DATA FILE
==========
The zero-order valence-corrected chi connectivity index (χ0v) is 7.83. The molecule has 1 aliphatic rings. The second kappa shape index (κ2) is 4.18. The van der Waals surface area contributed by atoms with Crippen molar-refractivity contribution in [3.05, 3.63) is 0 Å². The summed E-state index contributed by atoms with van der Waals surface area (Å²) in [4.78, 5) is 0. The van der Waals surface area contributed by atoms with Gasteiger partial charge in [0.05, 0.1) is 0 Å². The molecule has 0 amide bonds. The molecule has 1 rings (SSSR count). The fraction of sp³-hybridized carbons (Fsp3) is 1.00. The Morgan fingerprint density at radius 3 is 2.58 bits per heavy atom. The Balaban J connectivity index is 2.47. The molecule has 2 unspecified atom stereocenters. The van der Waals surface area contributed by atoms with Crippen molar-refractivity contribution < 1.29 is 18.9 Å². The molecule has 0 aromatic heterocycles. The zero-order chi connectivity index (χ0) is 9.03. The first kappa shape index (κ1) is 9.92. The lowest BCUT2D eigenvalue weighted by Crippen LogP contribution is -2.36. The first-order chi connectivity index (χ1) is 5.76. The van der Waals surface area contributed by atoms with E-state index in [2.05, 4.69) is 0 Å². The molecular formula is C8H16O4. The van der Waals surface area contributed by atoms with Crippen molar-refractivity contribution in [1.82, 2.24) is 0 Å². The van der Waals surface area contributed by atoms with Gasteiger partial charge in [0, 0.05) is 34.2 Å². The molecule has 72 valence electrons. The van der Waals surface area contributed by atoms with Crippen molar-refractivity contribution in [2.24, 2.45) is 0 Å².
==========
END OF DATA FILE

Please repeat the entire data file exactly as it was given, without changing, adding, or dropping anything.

The zero-order valence-corrected chi connectivity index (χ0v) is 7.83. The molecule has 1 aliphatic rings. The second kappa shape index (κ2) is 4.18. The van der Waals surface area contributed by atoms with Crippen molar-refractivity contribution in [3.05, 3.63) is 0 Å². The summed E-state index contributed by atoms with van der Waals surface area (Å²) in [4.78, 5) is 0. The van der Waals surface area contributed by atoms with Gasteiger partial charge in [0.05, 0.1) is 0 Å². The molecule has 0 amide bonds. The molecule has 1 rings (SSSR count). The fraction of sp³-hybridized carbons (Fsp3) is 1.00. The Morgan fingerprint density at radius 3 is 2.58 bits per heavy atom. The Balaban J connectivity index is 2.47. The molecule has 2 unspecified atom stereocenters. The van der Waals surface area contributed by atoms with Crippen molar-refractivity contribution < 1.29 is 18.9 Å². The molecule has 0 aromatic heterocycles. The zero-order chi connectivity index (χ0) is 9.03. The first kappa shape index (κ1) is 9.92. The lowest BCUT2D eigenvalue weighted by Crippen LogP contribution is -2.36. The first-order chi connectivity index (χ1) is 5.76. The van der Waals surface area contributed by atoms with E-state index in [2.05, 4.69) is 0 Å². The molecular formula is C8H16O4. The van der Waals surface area contributed by atoms with Crippen molar-refractivity contribution in [1.82, 2.24) is 0 Å². The van der Waals surface area contributed by atoms with Gasteiger partial charge in [0, 0.05) is 34.2 Å². The molecule has 72 valence electrons. The van der Waals surface area contributed by atoms with Crippen molar-refractivity contribution in [2.24, 2.45) is 0 Å².